There are so many caves here with many weird names. Elbolton Cave /Pot itself is also known as Navvy Noodle Hole and Knave Knoll Hole. It is rather a strange landscape with these entrances to worlds below - it is any wonder it is famed as the haunt of fairies?
A tale related in the Readers Digest 'Folklore Myths and Legends of Britain' mentions them - and they weren't very nice ones either. A man from Burnsall was walking home in the moonlight, when he was surprised to come across a crowd of them dancing. They hadn't seen him so for a while he tried to keep quiet, watching their antics. However, (quite well-meaningly I feel) he eventually piped up: "Na' then, Ah'll sing a song if tha loikes." But the fairies were not impressed and actually beat him up. His bruises lasted for ages.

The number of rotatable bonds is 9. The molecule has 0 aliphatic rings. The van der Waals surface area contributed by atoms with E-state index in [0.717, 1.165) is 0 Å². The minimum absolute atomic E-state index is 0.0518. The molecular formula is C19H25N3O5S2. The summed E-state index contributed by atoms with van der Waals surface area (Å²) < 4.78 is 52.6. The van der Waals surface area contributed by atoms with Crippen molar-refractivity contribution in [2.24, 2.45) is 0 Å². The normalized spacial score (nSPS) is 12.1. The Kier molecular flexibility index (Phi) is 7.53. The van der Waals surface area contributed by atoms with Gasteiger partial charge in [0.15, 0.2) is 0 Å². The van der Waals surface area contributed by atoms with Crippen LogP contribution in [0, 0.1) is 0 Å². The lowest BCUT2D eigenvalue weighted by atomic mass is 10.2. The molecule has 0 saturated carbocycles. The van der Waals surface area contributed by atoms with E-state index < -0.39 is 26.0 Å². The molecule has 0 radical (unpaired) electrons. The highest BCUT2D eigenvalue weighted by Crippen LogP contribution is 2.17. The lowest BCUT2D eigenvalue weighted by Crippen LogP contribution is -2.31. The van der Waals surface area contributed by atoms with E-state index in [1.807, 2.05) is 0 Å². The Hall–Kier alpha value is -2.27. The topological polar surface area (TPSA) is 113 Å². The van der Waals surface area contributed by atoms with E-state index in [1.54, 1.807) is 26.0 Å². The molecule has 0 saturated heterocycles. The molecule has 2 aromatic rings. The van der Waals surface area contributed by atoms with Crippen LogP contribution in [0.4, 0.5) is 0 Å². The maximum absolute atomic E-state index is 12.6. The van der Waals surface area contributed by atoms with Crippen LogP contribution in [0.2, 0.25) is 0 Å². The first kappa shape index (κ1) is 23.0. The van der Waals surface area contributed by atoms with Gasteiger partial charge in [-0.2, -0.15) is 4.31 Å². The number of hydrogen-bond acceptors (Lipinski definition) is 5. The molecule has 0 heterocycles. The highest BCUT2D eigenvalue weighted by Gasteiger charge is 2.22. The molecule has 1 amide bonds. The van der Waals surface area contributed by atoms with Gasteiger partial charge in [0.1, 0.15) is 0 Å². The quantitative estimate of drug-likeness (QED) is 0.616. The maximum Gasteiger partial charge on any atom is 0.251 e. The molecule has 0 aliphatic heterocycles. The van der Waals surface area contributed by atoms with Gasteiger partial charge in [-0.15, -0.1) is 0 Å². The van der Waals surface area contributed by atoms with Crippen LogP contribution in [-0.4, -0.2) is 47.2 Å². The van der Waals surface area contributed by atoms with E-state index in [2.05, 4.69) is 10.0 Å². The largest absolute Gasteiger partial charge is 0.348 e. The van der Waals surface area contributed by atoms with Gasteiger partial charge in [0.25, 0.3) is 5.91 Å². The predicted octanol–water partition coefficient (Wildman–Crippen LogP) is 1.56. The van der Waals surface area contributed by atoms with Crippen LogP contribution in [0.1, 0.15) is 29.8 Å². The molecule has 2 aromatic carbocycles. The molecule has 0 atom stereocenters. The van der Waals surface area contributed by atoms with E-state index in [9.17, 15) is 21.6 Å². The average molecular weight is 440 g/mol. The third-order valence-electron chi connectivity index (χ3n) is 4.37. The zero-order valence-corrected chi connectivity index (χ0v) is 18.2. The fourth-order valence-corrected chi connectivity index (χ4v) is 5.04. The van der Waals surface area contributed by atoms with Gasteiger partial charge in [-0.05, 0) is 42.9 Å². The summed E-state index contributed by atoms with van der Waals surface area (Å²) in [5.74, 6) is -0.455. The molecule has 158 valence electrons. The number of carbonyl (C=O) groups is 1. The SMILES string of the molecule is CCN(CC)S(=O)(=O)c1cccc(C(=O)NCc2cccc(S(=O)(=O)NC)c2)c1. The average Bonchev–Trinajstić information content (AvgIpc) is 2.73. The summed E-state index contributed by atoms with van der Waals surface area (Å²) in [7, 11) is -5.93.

[The man from near Burnsall] was passing Elbothon Hill - the fairies' haunt - when he saw a large number of them dancing in the moonlight. He knew their wishes always to be left uninterrupted; but he so far forgot himself as to off to join in their revellings by singing a song. He was at once attacked by the whole band, and so punished by pinches and kicks, that he was glad to get away as quickly as possible. He, however, succeeded, as he fled, in taking one of them prisoner - whether a lady or a gentleman the record sayeth not - and he secured, as he thought, him or her, in the pocket of his coat. Rejoicing in the capture, he hastened home, where he delighted his children, by telling of the beautiful living doll he had secured for them. But, alas! when the prison-house was opened and searched, the prisoner had fled!